Tirich Mir, 25,263 feet, Chitral, from a point on the left of the Barum Glacier above Donu Ghari(Photo: R.C.F. Schomberg)

(Photo: R.C.F. Schomberg)

Tirich Mir, 25,263 feet, Chitral, from a point on the left of the Barum Glacier above Donu Ghari


'To encourage and assist Himalayan travel and exploration, and to extend knowledge of the Himalaya and adjoining mountain ranges through science, art, literature, and sport'





Honorary Secretary:

Honorary Local Secretaries:
GARHWAL. O.C. 10/I8th Royal Garhwal Rifles.

Honorary Editor:

Honorary Assistant Editor:

Honorary Treasurer:

Honorary Librarian:




Additional Members of the Balloting Committee:



Reprinted from the original edition published by Oxford University Press, Indian Branch, on behalf of the Himalayan Club by arrangement with the publishers.


The Eight Annual General Meeting of the Himalayan Club was held in the Army Department Committee Room at New Delhi on Tuesday the 21 st February 1936. The Vice-President, Major- General W. L. O. Twiss, c.b., c.b.e., m.c., took the Chair.

The Honorary Secretary, Major E. A. L. Gueterbock, presented his report on the work of the Club for the year 1935, which was accepted. The Club Accounts for the year were presented by the Honorary Treasurer and confirmed. The Officers, Members of the Committee, and Additional Members of the Balloting Committee for the year 1936 were elected, and Messrs. A. F. Ferguson & Co. were reappointed Auditors to the Club.

Rule 7, dealing with the ballot for new members, was considered and altered, and Rule 10 was amended to provide for the election of Associate Members of the Club. In future the Committee has power to elect as Associate Members persons resident in India whose knowledge or abilities will be an asset to the Club, but who find it impossible to afford the Indian rates of subscription. The number of such Associate Members is limited to ten.

The General Meeting voted a sum of Rs. 2,000/- towards the funds of the Mount Everest expedition. Certain rules for the employment of high-altitude porters were passed. Subscription fees and compounding fees for life membership were considered. It was decided to forward a draft of proposed alterations to Rules 12 and 13 to all members for their remarks, and to call an Extraordinary General Meeting during August 1936 to consider whether such alterations should be accepted.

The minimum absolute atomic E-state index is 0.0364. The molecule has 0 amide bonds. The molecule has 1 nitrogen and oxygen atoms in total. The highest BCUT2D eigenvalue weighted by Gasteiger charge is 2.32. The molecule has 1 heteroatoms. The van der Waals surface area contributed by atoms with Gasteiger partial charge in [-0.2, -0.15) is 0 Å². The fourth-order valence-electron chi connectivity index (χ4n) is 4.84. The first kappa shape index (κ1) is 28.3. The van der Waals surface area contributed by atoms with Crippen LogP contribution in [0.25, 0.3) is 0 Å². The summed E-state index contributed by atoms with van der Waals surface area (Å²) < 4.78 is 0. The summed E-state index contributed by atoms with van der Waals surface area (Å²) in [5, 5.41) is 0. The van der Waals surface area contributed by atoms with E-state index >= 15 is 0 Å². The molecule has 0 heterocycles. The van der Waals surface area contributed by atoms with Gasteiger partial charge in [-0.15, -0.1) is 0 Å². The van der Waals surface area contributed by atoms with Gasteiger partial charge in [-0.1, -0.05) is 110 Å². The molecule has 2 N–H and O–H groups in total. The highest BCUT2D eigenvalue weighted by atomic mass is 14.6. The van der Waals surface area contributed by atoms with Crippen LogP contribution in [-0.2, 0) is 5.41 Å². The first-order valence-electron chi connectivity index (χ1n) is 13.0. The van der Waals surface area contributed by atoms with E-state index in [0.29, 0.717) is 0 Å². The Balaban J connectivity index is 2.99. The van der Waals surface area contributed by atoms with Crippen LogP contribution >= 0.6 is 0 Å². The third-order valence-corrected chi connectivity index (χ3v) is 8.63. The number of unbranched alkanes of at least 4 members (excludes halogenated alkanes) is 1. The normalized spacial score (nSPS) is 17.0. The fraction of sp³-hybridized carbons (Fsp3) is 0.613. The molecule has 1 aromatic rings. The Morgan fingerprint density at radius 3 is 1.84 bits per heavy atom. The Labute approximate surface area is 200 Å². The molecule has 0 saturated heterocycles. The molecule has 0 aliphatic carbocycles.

The presidential term of office was discussed. It was deemed advisable that Presidents should be eligible to hold office for a longer period than two years, if asked to do so. The Honorary Secretary was instructed to circularize members with a view to amending Rule 34 so far as it concerns this question.

A vote of thanks was passed to Mr. J. B. Shearer on his retirement from the position of Honorary Treasurer.

Below are printed the Honorary Secretary's Report for the year 1935, and the Rules for the Employment of High-Altitude Porters, which were adopted at the meeting.


Report on the Work of the Club in the Year 1935

By the Honorary Secretary

Membership.—The increase in membership has continued, although this year a large number of members have been struck off the Club roll for non-payment of subscriptions. A large proportion of the latter are newly elected members, and it is hoped that before members propose and second applicants for membership, they will ensure that such applicants are really interested in the activities of the Club. Thirty-six new members were elected during 1935, while there were 5 deaths and 10 resignations. Twelve members were struck off the Club roll owing to their subscriptions being in arrears.

The majority of those members who have resigned have left India for good. It is not perhaps always realized that those who leave India can continue their membership at home for per year, which can be compounded into a life membership on the payment of £2.

The membership now stands at 395, an increase of 9 over last year.

Obituary.—We mourn the death of several members of the Club.

Mr. F. Williamson, a valued Founder Member, who died recently at Lhasa.

Captain D. L. Clark of the 2/1 ith Sikh Regiment.

Major J. P. Little, r.a.m.c., who died on board ship whilst en route to England.

Lieut. D. N. B. Hunt, r.e., who was tragically drowned in Chitral.

H.H. The Rajah of Chamba.

Expeditions.—Many expeditions have taken place this year, and the following are among the expeditions in which members of the Club have taken part.

Dr. and Mrs. Visser carried out their fourth expedition to the Karakoram, which was concluded as successfully as previous expeditions. Owing to Dr. Visser proceeding to Europe immediately on the return of his expedition, I regret that I was unable to obtain from him a short report of his doings for this Report.

Mr. J. Waller, Captain H. C. J. Hunt and party visited the Karakoram and made an attack on Peak 36.

Captain H. C.J. Hunt and Mr. Brotherhood climbed Kolahoi by the south face.